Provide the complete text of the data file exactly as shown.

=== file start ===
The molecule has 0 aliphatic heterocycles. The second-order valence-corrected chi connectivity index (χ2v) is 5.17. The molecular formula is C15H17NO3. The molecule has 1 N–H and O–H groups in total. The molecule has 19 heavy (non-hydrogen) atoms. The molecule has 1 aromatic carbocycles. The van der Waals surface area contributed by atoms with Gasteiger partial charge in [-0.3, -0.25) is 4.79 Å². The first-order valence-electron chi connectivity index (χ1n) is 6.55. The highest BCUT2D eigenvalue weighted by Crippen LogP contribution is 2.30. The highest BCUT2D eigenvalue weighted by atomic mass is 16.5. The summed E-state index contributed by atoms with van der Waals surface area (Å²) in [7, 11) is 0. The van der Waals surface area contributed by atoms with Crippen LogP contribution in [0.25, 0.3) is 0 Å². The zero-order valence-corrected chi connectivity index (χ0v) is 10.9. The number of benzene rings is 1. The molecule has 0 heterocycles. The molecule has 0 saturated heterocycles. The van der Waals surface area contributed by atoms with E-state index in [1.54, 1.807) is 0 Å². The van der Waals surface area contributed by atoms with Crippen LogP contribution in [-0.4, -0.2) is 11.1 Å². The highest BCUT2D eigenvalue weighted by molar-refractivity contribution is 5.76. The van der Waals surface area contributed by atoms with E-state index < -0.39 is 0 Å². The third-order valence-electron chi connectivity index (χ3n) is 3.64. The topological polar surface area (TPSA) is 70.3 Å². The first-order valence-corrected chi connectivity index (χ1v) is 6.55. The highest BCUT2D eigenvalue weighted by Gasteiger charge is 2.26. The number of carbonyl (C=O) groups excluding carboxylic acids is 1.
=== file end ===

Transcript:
The molecule has 0 aliphatic heterocycles. The second-order valence-corrected chi connectivity index (χ2v) is 5.17. The molecular formula is C15H17NO3. The molecule has 1 N–H and O–H groups in total. The molecule has 19 heavy (non-hydrogen) atoms. The molecule has 1 aromatic carbocycles. The van der Waals surface area contributed by atoms with Gasteiger partial charge in [-0.3, -0.25) is 4.79 Å². The first-order valence-electron chi connectivity index (χ1n) is 6.55. The highest BCUT2D eigenvalue weighted by Crippen LogP contribution is 2.30. The highest BCUT2D eigenvalue weighted by atomic mass is 16.5. The summed E-state index contributed by atoms with van der Waals surface area (Å²) in [7, 11) is 0. The van der Waals surface area contributed by atoms with Crippen LogP contribution in [0.25, 0.3) is 0 Å². The zero-order valence-corrected chi connectivity index (χ0v) is 10.9. The number of benzene rings is 1. The molecule has 0 heterocycles. The molecule has 0 saturated heterocycles. The van der Waals surface area contributed by atoms with E-state index in [1.54, 1.807) is 0 Å². The van der Waals surface area contributed by atoms with Crippen LogP contribution in [-0.4, -0.2) is 11.1 Å². The highest BCUT2D eigenvalue weighted by molar-refractivity contribution is 5.76. The van der Waals surface area contributed by atoms with E-state index < -0.39 is 0 Å². The third-order valence-electron chi connectivity index (χ3n) is 3.64. The topological polar surface area (TPSA) is 70.3 Å². The first-order valence-corrected chi connectivity index (χ1v) is 6.55. The highest BCUT2D eigenvalue weighted by Gasteiger charge is 2.26. The number of carbonyl (C=O) groups excluding carboxylic acids is 1.